What is coupe?
1. Car body style What is a coupe? What a dumb question! Everybody knows that! Or maybe not! Are you agree with that? An answer you become in the folowing sentences. [google468] Coupe (US) or Coupé (UK/EU) A 2-door, 2 or 4 seat car with a fixed roof. In some cases the rear seats are small and not intended for regular use; this is often called a 2+2.
A coupe (or coupé) is a two or four-seater car with a fixed roof and two doors. The style is generally used for sportier models in a manufacturer's range. In the 19th century, a coupé was a carriage with two doors enclosing seating for two with an exposed area on the front for a driver. In recent times it has become very common for a coupe's roof to slope down at the back in a shallow 'streamlined' fashion. This is sometimes called a 'fastback' design. Speakers of American English pronounce the word to rhyme with "sloop" (IPA) /ku:p/).and spell it without an accent. In Europe and the UK, the original French spelling and a semi-French pronunciation are often used — ( /'ku:pe?/).
A 2-door sedan is a 2-door car that is somewhere between a coupe and a 4-door sedan. This kind of vehicle had more legroom in the backseat that a coupe would generally have. Sedans with 2 doors are rather rare nowadays.
Historical body styles and alternative names Car manufacturers sometimes invent names for the body styles of their cars for the purpose of differentiating themselves from other manufacturers. These names are often, but not always, adaptations of other words and terms. The body styles themselves correlate closely to those listed above. Non-English terms Some non-English language terms are familiar from their use on imported vehicles in English-speaking nations even though the terms have not been adopted into English.
Drophead coupé As a coupé, but with a full convertible top. British terminology, and dropping out of use for most modern cars, though luxury British makes occasionally still use it. Compare American use of coupe convertible; contrast with fixed-head coupé.
Fixed-head coupé British term for a standard coupé with a fixed solid roof, as opposed to a drophead coupé.
Combi coupé is a car body style introduced by Saab. It is essentially a hatchback that is more of a saloon (sedan) than an estate car (station wagon) or typical hatchback. The type was first introduced in the Saab 99, but Saab also discussed making it available for the Saab 96 and went so far as to create the prototype Saab 98. Other vehicles exhibiting this form, though not the name, include the mid-1980s Mazda 626 and Saab 9000 hatchback. For the USA market this body style was called a "Waggon Back".
A coupe roadster is a convertible automobile equipped with a removable hardtop. Mercedes-Benz uses the term Coupe Roadster (note capitalization) to denote cars so equipped. These models always have a folding textile or vinyl soft top in addition. The hardtop usually includes the rear back glass and side quarter windows. It can usually be lifted on or off the car by two people, although typically a block and tackle garage mounted hoist is used. The soft top need not be deployed, nor can it be, when the hardtop is in place.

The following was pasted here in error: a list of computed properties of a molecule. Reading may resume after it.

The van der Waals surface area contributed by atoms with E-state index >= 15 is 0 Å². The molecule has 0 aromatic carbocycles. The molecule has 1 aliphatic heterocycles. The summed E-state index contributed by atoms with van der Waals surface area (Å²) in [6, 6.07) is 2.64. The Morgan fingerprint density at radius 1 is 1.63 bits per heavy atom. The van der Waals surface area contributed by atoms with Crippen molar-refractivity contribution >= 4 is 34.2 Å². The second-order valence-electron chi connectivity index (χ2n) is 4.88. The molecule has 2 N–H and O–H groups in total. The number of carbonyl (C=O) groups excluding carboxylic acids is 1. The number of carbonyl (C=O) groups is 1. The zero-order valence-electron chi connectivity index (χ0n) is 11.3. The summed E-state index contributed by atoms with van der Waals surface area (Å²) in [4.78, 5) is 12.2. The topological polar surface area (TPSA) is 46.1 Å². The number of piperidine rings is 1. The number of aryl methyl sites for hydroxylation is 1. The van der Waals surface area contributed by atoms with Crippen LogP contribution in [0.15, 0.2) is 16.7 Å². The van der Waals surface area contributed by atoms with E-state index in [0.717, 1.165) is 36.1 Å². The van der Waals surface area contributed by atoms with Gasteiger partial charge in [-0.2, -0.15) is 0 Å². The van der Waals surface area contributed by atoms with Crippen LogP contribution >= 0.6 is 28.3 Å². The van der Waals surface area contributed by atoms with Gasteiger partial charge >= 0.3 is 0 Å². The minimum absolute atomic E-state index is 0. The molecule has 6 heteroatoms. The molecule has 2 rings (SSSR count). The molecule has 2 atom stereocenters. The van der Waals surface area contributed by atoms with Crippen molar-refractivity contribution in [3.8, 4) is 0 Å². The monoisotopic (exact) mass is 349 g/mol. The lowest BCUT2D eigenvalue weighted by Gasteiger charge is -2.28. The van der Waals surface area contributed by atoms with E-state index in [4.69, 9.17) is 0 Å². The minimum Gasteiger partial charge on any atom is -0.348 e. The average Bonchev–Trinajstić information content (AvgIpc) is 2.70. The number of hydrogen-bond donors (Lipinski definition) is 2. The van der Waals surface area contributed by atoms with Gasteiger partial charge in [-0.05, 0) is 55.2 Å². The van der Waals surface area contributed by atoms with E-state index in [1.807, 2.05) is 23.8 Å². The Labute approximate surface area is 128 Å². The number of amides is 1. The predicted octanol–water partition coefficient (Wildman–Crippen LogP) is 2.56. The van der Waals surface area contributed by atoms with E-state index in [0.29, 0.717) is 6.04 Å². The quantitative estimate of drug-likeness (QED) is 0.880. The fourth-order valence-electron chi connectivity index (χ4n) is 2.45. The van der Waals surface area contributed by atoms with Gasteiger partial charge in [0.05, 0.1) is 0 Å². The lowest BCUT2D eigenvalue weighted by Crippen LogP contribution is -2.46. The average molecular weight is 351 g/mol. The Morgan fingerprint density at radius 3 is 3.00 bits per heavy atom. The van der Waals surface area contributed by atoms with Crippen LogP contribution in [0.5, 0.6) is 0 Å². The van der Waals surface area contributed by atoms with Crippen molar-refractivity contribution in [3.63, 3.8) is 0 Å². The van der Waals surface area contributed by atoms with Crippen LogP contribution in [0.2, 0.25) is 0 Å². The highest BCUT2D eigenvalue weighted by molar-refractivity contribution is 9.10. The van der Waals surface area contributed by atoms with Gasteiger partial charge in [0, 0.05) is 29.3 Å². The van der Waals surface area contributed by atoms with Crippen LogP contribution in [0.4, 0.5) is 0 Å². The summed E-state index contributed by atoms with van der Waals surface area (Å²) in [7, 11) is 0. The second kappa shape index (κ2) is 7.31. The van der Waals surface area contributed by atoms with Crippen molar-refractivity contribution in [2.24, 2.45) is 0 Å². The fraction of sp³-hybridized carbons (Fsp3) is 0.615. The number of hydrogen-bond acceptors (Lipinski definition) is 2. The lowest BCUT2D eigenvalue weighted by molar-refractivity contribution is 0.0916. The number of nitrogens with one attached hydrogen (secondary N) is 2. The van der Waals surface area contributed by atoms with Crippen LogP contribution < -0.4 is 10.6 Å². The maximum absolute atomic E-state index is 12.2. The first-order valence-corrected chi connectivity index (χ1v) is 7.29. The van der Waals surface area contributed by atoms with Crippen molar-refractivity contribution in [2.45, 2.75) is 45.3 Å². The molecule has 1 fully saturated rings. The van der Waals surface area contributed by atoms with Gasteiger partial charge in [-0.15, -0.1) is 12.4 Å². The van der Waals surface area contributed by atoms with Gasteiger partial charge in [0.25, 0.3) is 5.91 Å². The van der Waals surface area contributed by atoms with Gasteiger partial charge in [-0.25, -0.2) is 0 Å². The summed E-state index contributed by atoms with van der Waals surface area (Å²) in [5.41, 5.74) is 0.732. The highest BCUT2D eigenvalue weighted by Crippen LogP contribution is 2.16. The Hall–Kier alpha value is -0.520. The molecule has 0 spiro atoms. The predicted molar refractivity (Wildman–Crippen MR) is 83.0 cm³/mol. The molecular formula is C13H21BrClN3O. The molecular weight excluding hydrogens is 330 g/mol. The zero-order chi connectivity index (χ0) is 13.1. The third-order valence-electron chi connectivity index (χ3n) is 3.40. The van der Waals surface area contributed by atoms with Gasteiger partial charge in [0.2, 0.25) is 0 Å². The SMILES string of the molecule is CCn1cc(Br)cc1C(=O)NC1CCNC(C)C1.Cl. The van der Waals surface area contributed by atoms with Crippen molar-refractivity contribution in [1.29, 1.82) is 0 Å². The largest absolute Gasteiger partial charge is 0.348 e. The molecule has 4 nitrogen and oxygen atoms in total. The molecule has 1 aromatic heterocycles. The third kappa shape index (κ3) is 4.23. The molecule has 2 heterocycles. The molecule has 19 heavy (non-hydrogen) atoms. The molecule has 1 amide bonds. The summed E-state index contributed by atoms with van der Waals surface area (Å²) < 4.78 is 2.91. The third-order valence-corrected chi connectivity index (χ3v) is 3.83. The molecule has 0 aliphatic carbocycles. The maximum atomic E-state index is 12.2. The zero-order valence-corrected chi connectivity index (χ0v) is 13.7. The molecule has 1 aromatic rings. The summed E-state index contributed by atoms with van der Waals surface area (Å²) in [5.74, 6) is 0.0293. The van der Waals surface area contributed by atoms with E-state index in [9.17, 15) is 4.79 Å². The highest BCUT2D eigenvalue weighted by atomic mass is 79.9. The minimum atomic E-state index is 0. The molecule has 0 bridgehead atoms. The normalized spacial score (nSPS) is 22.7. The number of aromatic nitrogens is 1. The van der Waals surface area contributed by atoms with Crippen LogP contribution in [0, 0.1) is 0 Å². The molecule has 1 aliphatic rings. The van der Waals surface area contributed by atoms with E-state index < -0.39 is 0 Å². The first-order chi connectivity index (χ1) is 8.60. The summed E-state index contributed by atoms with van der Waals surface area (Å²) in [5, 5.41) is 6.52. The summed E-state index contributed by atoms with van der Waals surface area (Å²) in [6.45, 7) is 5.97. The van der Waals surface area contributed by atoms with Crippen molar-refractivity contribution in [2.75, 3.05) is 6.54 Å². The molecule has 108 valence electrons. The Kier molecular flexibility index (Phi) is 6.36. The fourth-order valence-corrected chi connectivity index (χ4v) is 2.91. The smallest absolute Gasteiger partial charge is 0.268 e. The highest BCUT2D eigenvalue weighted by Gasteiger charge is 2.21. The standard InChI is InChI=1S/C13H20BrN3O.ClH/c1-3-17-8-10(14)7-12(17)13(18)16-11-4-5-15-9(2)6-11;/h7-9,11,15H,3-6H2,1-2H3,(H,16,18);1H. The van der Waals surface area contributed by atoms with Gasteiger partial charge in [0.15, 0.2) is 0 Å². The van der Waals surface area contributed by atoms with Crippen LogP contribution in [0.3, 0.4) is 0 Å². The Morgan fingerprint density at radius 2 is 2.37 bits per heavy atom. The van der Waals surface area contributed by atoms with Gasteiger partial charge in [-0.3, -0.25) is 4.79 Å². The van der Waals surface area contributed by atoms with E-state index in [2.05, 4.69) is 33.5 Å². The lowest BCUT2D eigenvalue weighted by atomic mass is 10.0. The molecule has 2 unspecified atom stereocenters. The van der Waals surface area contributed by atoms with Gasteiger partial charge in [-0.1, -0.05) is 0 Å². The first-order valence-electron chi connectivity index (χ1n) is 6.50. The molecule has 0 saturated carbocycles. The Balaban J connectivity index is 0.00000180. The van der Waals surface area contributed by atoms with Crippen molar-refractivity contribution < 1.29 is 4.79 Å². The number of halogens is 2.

Sportshatch This term, which has been used by General Motors for several European models, has been applied to a number of body styles: A sporty liftback or hatchback (e.g. Opel Manta), and a sporty variant of a 2-door estate car (e.g. Vauxhall Magnum Sportshatch).
Berlinetta Italian term for a sports coupe. Ferrari differentiates between a normal coupe and a Berlinetta, or sports coupe. All Ferrari Berlinettas are 2-seat cars with tight cockpits.
Sedan A car seating four or more with a fixed roof that is full-height upto the rear window. Normally a 4 door; 2 door is rarer but they do occur (more so historically). This is the most common body style. In the U.S., this term has been used to denote a car with fixed window frames, as opposed to the hardtop style where the sash, if any, winds down with the glass. As hardtops have become rarer, this distinction is no longer so important.
Saloon The British English term for a sedan. 2. Car classification Car classification is a somewhat subjective subject, as many vehicles fall between classes or even outside all of them. Not all car types are sold in all countries and names differ in some cases between British and American English. The following are commonly used classifications within the Wikipedia. Where applicable, the relevant EuroNCAP classifications are shown.
A grand tourer, sometimes initialised GT, is a high-performance automobile designed for long distance driving. Any such car could be considered to be a grand tourer, but the traditional and most common body style is a two door coupe with either a two seat or a 2+2 seat arrangement. Example cars include the BMW 6-Series and the Aston Martin DB9. Grand tourers differ from sports cars in that they are usually larger, heavier and tend make less compromise in comfort for the sake of driving ability. For this reason they mostly have front-mounted engines that leave more space for the cabin than mid-mounted engines. They also tend to have softer suspension to provide good ride quality. However, grand tourers do have similarities with sports cars, such as the fact they mainly use rear or four wheel drive, and the term sports car may be used to describe a car with grand touring qualities. Very high-performance grand tourers, such as the Ferrari 575M Maranello, may be considered to be supercars. Gran turismo is Italian for grand tourer. The